Exhibition

ELECTRIC CHAIR FOR SALE

24 Jul 2015 – 30 Jul 2015

Event times

10 am to 7 pm

Cost of entry

Free

Lionel Wendt Gallery

Colombo
Western Province, Sri Lanka

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An Exhibition by Chandraguptha Thenuwara

About

The Electric Chair for Sale

Those who bragged that with the ‘war victory’, terrorism was completely wiped out of the island, later dwelled upon a particular word - ‘electric chair’. Hope this is not forgotten. War heroes, international courts of justice, and the electric chair, were mentioned successively during the past election campaigns, to seduce the minds of the Sinhala Buddhist masses. Therefore, the electric chair has won a special place in our political culture.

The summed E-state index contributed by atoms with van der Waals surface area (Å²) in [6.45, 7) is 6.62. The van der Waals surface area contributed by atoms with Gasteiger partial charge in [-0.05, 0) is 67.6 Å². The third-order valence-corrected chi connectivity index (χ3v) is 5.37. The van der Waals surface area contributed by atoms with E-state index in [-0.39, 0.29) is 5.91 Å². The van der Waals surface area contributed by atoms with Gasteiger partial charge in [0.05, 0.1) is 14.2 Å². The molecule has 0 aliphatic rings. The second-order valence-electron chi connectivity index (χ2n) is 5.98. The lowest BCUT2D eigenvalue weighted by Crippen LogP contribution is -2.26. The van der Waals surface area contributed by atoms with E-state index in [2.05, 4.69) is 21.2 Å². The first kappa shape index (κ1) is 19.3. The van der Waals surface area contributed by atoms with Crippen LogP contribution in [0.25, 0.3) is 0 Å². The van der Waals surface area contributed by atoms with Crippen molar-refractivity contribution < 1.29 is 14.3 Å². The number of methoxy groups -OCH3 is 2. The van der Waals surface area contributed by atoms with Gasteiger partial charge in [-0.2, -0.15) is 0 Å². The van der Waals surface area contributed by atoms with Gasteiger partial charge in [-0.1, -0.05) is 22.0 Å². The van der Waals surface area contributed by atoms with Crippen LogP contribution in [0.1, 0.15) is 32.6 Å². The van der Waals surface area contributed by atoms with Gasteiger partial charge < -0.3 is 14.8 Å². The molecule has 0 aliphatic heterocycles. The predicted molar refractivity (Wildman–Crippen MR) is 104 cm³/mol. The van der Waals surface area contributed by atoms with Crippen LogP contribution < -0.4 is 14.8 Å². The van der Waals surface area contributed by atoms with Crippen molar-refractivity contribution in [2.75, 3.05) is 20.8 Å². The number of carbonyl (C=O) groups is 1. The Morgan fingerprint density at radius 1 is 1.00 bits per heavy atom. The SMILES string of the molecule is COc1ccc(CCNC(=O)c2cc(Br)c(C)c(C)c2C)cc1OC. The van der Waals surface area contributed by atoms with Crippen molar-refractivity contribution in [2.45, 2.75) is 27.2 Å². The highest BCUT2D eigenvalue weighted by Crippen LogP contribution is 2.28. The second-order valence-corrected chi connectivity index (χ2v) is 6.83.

The electric chair originates from America, i.e. the use of a chair to electrocute a person sentenced to be executed. The idea was to electrocute the convict, bringing about instant death. This concept of the electric chair took on a significant place in Sri Lankan society, during the time of the ethnic conflict in the north of the island, when a sympathy wave was created saying that the people behind the mass murders will be taken to international courts of justice and from there to the electric chair. The fear psychosis behind the concept of the electric chair was multiplied manifold with its association with the phrase, international conspiracy. The thought of engaging in a visual intervention of this entity, came to me, while the persons associated were still in power. As the so-called war hero who let out the cry, saying “They are trying to take me to the electric chair” had to vacate his chair on 8thJanuary, the demand for the electric chair was instantaneously taken away. Therefore, its meaning and existence became rather obscure. Now, the chair should be sold with immediate effect. Accordingly, the definite plan to sell the chair, was finalized as an act to be carried out within the gallery space.